Well, my old Specialized BG Comp shoes have finally bitten the dust in recent weeks. A couple weeks ago, I noticed the sole delaminating from the uppers of these shoes. Considering the stresses put on bike shoes that clip into the pedals, I’m not even going to try gluing them back together. I’ve tried gluing shoes back together over the years, and it may work fine for small spots, but most definitely not for delaminations as severe as what my old Speshy shoes are experiencing.
My local shop had a pretty poor selection of Bontrager, Pearl Izumi, and Answer mountain bike shoes, to be honest. The only ones that fit were some Answers (the same model that I used as my entry-level shoes 10yrs ago) and I just wasn’t exactly happy with the tread and the way they felt as I walked.
You see, I do a fair bit of hike-a-bike on some of my rides, like this one from a few weeks ago. I’d really like some shoes that can handle the difficulty of this stuff. I think this ride is actually what did my Speshy shoes in.
Here are the old and new shoes side-by-side.
You can see that the major difference in the uppers is that the Lakes have 3 straps compared to 2 on the Specialized shoes. The Lakes also include laces. The Speshy shoes have lacing holes, but didn’t actually come with laces. The biggest difference is in the soles.
First and foremost, the Lakes have Vibram soles. I’ve read many reviews of folks saying they like the soles on these. These are NOT race shoes. They’ve got some heft to them, which is partly why they’re perfect for what I want. They’re definitely heavier than the Specialized shoes.
You can see on the Specialized shoes that I had to cut away some rubber to make room for my Crank Bros Candy SL pedals. I hacked at these things variously over the past several years and still didn’t manage to get them trimmed the way they need. Clipping in has always been tough for me on this shoe/pedal combination. I do happen to like the aluminum toe studs. I know some riders don’t like them, but when I need to dig in for a steep climb pushing my bike up, they make a huge difference.
You can see right off that the soles on the Lakes are much more substantial. A couple things worth noting here: The soles of these are every bit as stiff as the Specialized shoes (possibly even stiffer), but the SHAPE of the sole really provides a natural walking motion. Your heel sits level to your toes on these as you walk…unlike the Specialized shoes, which elevate your toes slightly and make it hard to walk. I used one spacer underneath the cleats (like I did with the Specialized shoes), but the tread of the shoes does not interfere at all with the pedals. For the first time in 5yrs, I don’t have to fiddle with the pedals to clip in! I do think I still need to tweak the cleat locations to their optimal spots. As installed, they might be a shade farther back than I like.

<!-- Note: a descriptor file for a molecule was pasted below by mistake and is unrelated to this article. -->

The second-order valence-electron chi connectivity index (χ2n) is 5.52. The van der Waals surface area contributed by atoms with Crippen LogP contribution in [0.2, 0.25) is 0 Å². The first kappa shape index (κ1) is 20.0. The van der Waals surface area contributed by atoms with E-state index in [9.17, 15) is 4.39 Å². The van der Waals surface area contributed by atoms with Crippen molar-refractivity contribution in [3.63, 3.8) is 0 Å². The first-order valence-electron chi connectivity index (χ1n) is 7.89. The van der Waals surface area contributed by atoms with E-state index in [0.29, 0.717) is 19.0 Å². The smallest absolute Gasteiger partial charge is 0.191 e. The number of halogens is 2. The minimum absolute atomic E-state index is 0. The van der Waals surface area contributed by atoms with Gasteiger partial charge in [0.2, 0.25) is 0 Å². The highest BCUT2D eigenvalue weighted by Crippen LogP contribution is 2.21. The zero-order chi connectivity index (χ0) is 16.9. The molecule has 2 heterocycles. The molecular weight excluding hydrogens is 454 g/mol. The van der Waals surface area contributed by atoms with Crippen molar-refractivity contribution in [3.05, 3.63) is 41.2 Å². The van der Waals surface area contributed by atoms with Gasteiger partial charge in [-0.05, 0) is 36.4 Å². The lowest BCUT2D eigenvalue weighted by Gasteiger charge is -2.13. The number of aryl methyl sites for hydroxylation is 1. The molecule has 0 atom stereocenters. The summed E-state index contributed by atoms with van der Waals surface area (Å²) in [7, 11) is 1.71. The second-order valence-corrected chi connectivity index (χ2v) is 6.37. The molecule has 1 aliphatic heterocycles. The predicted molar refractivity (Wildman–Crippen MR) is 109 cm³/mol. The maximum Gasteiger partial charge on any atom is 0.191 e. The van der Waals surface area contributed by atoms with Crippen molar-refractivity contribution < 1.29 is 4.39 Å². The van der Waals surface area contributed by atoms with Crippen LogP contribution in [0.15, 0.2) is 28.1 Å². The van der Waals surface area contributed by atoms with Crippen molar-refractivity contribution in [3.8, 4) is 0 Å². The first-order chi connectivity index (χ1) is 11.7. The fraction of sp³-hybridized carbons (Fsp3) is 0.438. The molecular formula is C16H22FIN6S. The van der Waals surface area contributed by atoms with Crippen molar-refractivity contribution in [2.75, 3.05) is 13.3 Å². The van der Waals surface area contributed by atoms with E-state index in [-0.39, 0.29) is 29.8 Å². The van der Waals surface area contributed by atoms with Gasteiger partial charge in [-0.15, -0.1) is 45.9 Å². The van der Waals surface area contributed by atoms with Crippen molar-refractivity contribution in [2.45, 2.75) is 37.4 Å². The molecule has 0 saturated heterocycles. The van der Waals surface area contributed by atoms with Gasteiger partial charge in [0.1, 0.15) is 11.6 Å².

You’ll also notice that the toe cleats on the Lakes are spaced a bit more widely apart. It’s interesting to compare the difference. Since I haven’t taken them out on trails yet, I’m not terribly sure how much of a difference it’s going to make, but it’s at least worth noting the difference.
Finally, the autopsy report for my Specialized shoes. Severe delamination of the soles. The left shoe was the worst, and the toe area more than everywhere else. It hadn’t begun to severely impact my riding (yet), but I’ve been riding my local trails for the past couple weeks, and they’re not that tough. No real hike-a-bike stuff there. The heels were also delaminating on both shoes. You can see here on the left shoe that the ball of the foot was close to delaminating, and you can see the plate the cleat screws into. If the delamination had expanded past this spot, the shoes would be totally unusable.
I think the proper sendoff for these will be in the trash can. It’s somewhat unfortunate because the uppers are still in pretty good shape.
My final note on the differences between these shoes will be on fit. The Specialized shoes always pinched me a little just in front of the heel on the outside edge of the shoes. It seems that they would do it most when I wore a slightly thicker sock (I have some athletic Smartwool socks that really illustrate the problem). As such, these shoes were tough to wear for a long day.
The Lakes don’t pinch me anywhere or rub anywhere in an odd fashion. There’s no heel slip or anything like that. I will say that my left foot is a shade longer and narrower than my right. The right is shorter and wider by a hair. These shoes are perfect on my left foot, but a little snug in the width on my right foot. I’ve tried wide shoes before, and they’re always too wide for me. It seems my right foot is just wide enough to be a little tight in regular width, but not wide enough to fit a wide width shoe. While the shoe is snug in the width, it fits absolutely perfectly in length. I’d say these shoes are pretty true to size. I could probably use a hair more volume in the shoe, but there’s enough adjustment with the laces and straps that they still fit that way, too.
My biggest compliment for the Lake MX 165 shoes is how easy they are to walk in with a sole as stiff as they are. I’d say if you just love to ride a mountain bike and you’re the type of rider that goes places where you might have extended hike-a-bikes, these would be your shoes. They’re not for racers…they’re too heavy for serious racers. A rider who might do a couple races a year just for fun could still use them just fine, though. These are the perfect sort of shoes for the kind of riding that I do.